The practice of companies tied to one developer each contributing the maximum contribution gives the developer greater influence in the election process than other donors who don’t have separate companies to funnel contributions through.
“It’s an outrageous loophole for developers. It makes a mockery of the limits,” said James Browning, regional director of state operations with Common Cause advocacy organization. “It’s a double standard for developers. How can you trust in a system where so few people can buy so much access?”
Governor Markell’s campaign is shown as specifically knowing about this loophole and in making sure that their contributors knew of it too:
“If someone owns less than 50% of an entity, then the entity may give up to $1,200 AND the individual may separately give $1,200,” according to the memo sent by Brian Quinn, then Markell’s campaign finance director, to “supporters/potential supporters of Jack Markell.”
In addition to the contributions Markell received from development companies tied to Zimmerman and Heisler, both also contributed the maximum amount allowed for individuals.
No one is accusing the Governor or his campaign of doing anything illegal here — and the Zimmerman case (like Tigani’s) is a potential problem of illegal reimbursements for campaign contributions. But this is a well known, well exploited and completely unnecessary loophole for developers (what other industries have multiple LLCs working out of the same space?). And no one will argue that developers have an outsized influence over politics here — one that leaves the government weakening or ignoring its own good sense regulations on traffic, environmental impact, even density.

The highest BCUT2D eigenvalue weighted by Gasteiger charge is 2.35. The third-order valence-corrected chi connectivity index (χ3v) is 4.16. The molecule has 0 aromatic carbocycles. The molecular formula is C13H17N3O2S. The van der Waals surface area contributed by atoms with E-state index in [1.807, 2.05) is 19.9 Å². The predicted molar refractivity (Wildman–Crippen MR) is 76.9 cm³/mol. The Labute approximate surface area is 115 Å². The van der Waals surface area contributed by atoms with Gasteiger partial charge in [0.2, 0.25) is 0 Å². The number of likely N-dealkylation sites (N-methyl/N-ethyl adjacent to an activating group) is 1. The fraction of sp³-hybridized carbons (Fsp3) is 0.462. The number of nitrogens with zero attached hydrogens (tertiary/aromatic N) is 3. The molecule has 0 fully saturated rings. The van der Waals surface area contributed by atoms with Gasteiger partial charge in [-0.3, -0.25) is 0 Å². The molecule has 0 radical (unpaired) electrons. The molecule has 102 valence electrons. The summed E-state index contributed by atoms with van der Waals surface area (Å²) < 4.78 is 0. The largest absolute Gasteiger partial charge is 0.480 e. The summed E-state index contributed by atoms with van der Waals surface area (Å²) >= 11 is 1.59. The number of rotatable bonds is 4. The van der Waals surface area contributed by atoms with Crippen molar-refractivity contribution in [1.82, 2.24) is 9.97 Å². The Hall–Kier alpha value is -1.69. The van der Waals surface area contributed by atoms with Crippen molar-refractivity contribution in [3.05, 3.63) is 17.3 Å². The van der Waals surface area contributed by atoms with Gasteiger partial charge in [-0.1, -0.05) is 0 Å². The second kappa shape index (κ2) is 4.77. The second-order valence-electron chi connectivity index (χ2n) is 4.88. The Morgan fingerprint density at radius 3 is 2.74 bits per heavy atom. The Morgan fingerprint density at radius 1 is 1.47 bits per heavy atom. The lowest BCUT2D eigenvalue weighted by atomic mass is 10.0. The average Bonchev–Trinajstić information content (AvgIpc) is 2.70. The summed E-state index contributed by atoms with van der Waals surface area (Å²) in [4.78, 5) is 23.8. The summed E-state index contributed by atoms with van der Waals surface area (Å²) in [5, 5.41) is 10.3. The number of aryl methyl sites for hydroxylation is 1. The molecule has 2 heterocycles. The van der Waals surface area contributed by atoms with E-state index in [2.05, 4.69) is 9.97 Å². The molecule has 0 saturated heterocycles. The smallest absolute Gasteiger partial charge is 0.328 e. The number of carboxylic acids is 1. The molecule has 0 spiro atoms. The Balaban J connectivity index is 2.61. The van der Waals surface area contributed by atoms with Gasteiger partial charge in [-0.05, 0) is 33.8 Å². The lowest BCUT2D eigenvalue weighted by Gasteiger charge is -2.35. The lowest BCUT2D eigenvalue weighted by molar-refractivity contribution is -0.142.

For most of the political junkies who read DL, this isn’t much of a revelation. But how to fix it? Potential options:
- Public financing of campaigns. Optimal maybe (and I’m still not certain of this), but highly unlikely.
- Public financing of campaigns NYC-style — campaigns accept spending limits, but they get a 6-1 public match of the small dollar funds they raise. This approach encourages candidate to engage with grassroots voters, rather than the corporate spenders.
- Better disclosure of LLC participation — to allow for better check on where money is coming from.
- Your solutions? Let us know in the comments.